Get 20M+ Full-Text Papers For Less Than $1.50/day. Start a 14-Day Trial for You or Your Team.

Learn More →

A review of risk factors associated with suicide in adults with intellectual disability

A review of risk factors associated with suicide in adults with intellectual disability Purpose – Suicide is one of the top three leading causes of death amongst those aged between 15 and 44 years; and tenth leading cause of death in the wider population. The base rates of suicide, suicide attempts and suicide‐related behaviours are comparably low in the general population with between 17 and 68 per cent of individuals who successfully commit suicide having made a previous attempt to take their own life. As recently as the 1980's it was still a widely held belief that individuals with intellectual disability (ID) did not have the cognitive capacity to experience mental health problems and this acted as a “buffer” against suicidal behaviour. The paper aims to discuss these issues. Design/methodology/approach – The literature review covered the time period 1993‐2013 and returned 117 studies, 77 of which related to individuals with ID, 37 of which related to adults. Following screening titles and abstracts 28 articles were removed. A total of nine studies were found to be eligible for inclusion in the review. A further two studies examining suicide in adolescents (up to adulthood) with ID were also considered. From the eligible studies the following information was considered: study design, sample size, strengths, limitations and the risk factors associated with an increased risk of suicide. Findings – The suicide risk factors identified during the review were found to be in keeping with the general population and included a diagnosis of clinical depression, history of self‐harm, unemployment, loneliness, unemployment, an increased need for support from others, early onset mental illness and being treatment resistive. Originality/value – Suicide in individuals with ID is a topic that has not received a great deal of attention from professionals and clinicians alike. People with ID have higher rates of mental health problems and therefore it could be argued that they are more likely to be at risk. This study aims to look at risk factors specific to people with ID for clinicians to consider in their daily practice. http://www.deepdyve.com/assets/images/DeepDyve-Logo-lg.png Advances in Mental Health and Intellectual Disabilities Emerald Publishing

A review of risk factors associated with suicide in adults with intellectual disability

Loading next page...
 
/lp/emerald-publishing/a-review-of-risk-factors-associated-with-suicide-in-adults-with-Z0sdxhw9wr
Publisher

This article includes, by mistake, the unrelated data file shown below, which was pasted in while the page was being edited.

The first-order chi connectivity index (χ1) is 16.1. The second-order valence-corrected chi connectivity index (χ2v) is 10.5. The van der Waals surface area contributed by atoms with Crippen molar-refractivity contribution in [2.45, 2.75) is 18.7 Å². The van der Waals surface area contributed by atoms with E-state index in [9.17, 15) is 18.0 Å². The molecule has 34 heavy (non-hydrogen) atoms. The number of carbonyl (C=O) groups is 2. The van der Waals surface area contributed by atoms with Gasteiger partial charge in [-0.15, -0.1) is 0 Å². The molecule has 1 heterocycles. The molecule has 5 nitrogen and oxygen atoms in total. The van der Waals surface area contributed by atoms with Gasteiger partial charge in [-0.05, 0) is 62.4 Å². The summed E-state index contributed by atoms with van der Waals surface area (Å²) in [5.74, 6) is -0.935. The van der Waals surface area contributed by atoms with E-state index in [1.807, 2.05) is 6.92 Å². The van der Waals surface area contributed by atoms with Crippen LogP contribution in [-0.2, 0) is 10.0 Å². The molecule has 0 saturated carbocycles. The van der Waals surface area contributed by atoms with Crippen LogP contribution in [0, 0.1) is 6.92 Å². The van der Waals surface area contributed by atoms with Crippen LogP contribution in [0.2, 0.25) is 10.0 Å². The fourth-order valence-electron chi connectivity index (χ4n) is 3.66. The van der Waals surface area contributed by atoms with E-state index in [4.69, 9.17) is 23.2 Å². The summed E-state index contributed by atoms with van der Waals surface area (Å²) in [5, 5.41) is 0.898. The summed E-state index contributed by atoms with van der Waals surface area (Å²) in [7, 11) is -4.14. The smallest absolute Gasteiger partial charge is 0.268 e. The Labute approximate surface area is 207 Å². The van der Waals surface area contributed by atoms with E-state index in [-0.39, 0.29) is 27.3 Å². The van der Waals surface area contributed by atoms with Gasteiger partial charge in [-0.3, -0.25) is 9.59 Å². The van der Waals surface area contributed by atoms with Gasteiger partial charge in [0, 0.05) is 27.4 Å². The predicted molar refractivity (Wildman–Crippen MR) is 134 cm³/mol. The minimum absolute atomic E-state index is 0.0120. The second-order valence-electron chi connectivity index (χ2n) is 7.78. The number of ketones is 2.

Emerald Publishing
Copyright
Copyright © 2014 Emerald Group Publishing Limited. All rights reserved.
ISSN
2044-1282
DOI
10.1108/AMHID-05-2014-0021
Publisher site
See Article on Publisher Site

Abstract

Purpose – Suicide is one of the top three leading causes of death amongst those aged between 15 and 44 years; and tenth leading cause of death in the wider population. The base rates of suicide, suicide attempts and suicide‐related behaviours are comparably low in the general population with between 17 and 68 per cent of individuals who successfully commit suicide having made a previous attempt to take their own life. As recently as the 1980's it was still a widely held belief that individuals with intellectual disability (ID) did not have the cognitive capacity to experience mental health problems and this acted as a “buffer” against suicidal behaviour. The paper aims to discuss these issues. Design/methodology/approach – The literature review covered the time period 1993‐2013 and returned 117 studies, 77 of which related to individuals with ID, 37 of which related to adults. Following screening titles and abstracts 28 articles were removed. A total of nine studies were found to be eligible for inclusion in the review. A further two studies examining suicide in adolescents (up to adulthood) with ID were also considered. From the eligible studies the following information was considered: study design, sample size, strengths, limitations and the risk factors associated with an increased risk of suicide. Findings – The suicide risk factors identified during the review were found to be in keeping with the general population and included a diagnosis of clinical depression, history of self‐harm, unemployment, loneliness, unemployment, an increased need for support from others, early onset mental illness and being treatment resistive. Originality/value – Suicide in individuals with ID is a topic that has not received a great deal of attention from professionals and clinicians alike. People with ID have higher rates of mental health problems and therefore it could be argued that they are more likely to be at risk. This study aims to look at risk factors specific to people with ID for clinicians to consider in their daily practice.

Journal

Advances in Mental Health and Intellectual DisabilitiesEmerald Publishing

Published: Aug 26, 2014

Keywords: Suicide; Mental health; Intellectual disability; Risk factors; Suicide attempts; Suicidal behaviour

References